The "Flaebe" mare was in service at Knabstrup from the month of May 1812, as a light workhorse. Titular councillor of state V. Lunn, writes in his memories, how the "Flaebe" mare in 1816 showed her value. V. Lunn had been run over by a carriage, and the doctor was needed immediately because of a broken leg. A farmhand took a pair of horses from the yard, drove to Holbaek, where the doctor wasn't home, from there to Buttrup vicarage, where he found doctor, Reinhardt, and then, back again to Knabstrup. It was a distance of 30 km., and it was driven in 105 minutes. The one horse was damaged for life; the other was the "Flaebe" mare, and the very next day she was back in the fields to work. At that time she was 15 years old.
All of her progeny had fantastic coloring, and she never had one solid colored foal. The "Flaebe" mare became the foundation mare of the Knabstrup horse.
She was once covered by a yellow "Frederiksborg" stallion, and their foal was a colt, named "The Flaebestallion", and he was the foundation stallion for the new spotted breed. The "Flaebestallion" was a very unusual color. He was essentially lighter in color, was often mentioned as having more than 20 different colors, and he had a special metallic glow to his coat.
Another colt of the "Flaebe" mare was "Mikkel", born 1818. He was son of his halfbrother the "Flaebestallion", and was famous for his results in horseracing. Even though he always drew a carriage the 6 Danish miles (41 km.) to the racing ground in a forced speed, he was only defeated once, as he was 16 years old, in a race in Copenhagen. "Mikkel" had been ridden against a clod, and his chest was painful in the left side. It was the only time another horse managed to get in front of him.
These races were seen by many people, and gave the Knabstrup horse the reputation of being a powerful and a great working capacity. "Mikkel" is probably the most famous horse in the Knabstrup breed.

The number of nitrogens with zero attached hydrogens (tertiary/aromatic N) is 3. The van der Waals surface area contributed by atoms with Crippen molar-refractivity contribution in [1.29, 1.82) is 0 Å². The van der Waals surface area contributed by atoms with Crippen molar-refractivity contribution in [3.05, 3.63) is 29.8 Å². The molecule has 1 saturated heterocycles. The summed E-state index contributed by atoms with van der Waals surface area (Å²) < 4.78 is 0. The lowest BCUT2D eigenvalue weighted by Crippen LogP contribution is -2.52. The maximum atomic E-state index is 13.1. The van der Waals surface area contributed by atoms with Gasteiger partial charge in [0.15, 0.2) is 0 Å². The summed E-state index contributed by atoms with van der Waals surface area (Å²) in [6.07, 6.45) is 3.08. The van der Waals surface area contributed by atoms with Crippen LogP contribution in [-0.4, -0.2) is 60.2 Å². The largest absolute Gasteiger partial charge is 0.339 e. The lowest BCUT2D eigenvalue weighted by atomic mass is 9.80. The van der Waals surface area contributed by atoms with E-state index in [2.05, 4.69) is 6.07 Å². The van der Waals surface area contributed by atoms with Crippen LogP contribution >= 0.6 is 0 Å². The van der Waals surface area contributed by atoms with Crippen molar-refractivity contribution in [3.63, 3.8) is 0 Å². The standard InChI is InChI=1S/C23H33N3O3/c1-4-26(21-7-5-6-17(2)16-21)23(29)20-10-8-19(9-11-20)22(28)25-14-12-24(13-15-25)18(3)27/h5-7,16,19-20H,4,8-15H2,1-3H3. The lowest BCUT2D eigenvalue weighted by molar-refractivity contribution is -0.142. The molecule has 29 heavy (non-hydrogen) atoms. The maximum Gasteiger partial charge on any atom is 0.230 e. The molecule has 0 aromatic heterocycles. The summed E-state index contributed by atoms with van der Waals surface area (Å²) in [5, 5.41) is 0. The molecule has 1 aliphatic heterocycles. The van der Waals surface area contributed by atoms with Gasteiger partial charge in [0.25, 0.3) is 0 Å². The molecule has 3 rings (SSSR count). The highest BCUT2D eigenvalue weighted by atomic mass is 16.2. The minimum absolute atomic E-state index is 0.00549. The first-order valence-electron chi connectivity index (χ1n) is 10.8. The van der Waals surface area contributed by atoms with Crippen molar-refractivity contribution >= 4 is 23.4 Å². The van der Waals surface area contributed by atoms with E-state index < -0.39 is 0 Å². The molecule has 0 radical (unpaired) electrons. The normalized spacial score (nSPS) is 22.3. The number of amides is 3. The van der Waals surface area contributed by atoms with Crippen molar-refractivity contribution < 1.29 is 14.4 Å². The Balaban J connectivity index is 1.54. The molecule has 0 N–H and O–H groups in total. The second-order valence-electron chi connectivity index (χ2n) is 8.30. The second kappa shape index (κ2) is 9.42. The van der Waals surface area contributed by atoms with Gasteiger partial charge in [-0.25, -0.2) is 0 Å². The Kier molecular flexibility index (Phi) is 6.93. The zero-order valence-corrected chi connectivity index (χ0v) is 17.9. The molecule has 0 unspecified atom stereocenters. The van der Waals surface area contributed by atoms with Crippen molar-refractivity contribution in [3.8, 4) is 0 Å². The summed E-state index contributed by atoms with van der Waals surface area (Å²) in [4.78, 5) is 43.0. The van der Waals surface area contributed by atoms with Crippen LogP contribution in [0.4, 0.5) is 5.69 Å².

Knabstrup horses were known for their high spirit and energetic action yet they were not temperamental. They showed no signs of being malicious, and never had vices like cribbing and wind swallowing. The fact that they were never put into stalls, but mostly left outside, which accounts for their ruggedness. The Knabstrup horses used to have very long life spans, and are still known for their longevity.
Danish officers often used Knabstrup horses as mounts during the war 1848-1850. (Schleswig war), but unfortunately, because of their eye-catching color, they made good targets for the enemy. In the Battle of Isted, 1850, two officers rode loud colored Knabstrup horses, and they both got shot. Colonel Laessoee's horse, a colorful mare "Nathalie", escaped unharmed as the colonel was shot, and in the years to come, she went on to raise offspring. One foal was named "Laessoee" after the fallen Colonel:
"Colonel Laessoee in The Battle of Isted 1850" painted by V.H.N. Irminger, 1912. (The Museum of National History at Frederiksborg Castle)
The other officer, general Schleppegral, had once used "Mikkel" as his personal riding horse. During the Battle of Isted he rode one of the Mikkel sons, and was also shot during the fighting. The stallion ran off and disappeared. All efforts of the Danish Army to find the valuable horse were in vain.
Unknown to the army, several farmers in the hills of Skovby, caught the red spotted stallion, and kept him hidden till the end of the war. Knowing his value, they kept their lips sealed, but used him as a sire. Renamed "Schnapegral-peerd", the horses became separated from the actual Knabstrup breed, and were greatly sought after by farmers in the area. Much to their advantage, the stallions get had fine carriage, peculiar colouring and lovely appearance.
As late as 1910, a local was using a direct descendent of the earlier hidden Stallion.
During the 1870es, began at the Knabstrup stables an unavoidable downfall. At the Lunn family the herd maintained at the time, between the Schleswig-wars, between 40 and 50 spotted horses, all descendent of the "Flaebe" mare. This inbreeding caused great difficulties in retaining colour and quality, and the breed began to regress. 22 Knabstrup horses was killed during a fire in 1891, and this fire, combined with the problems of inbreeding, caused the number and importance of the breed to become smaller and smaller.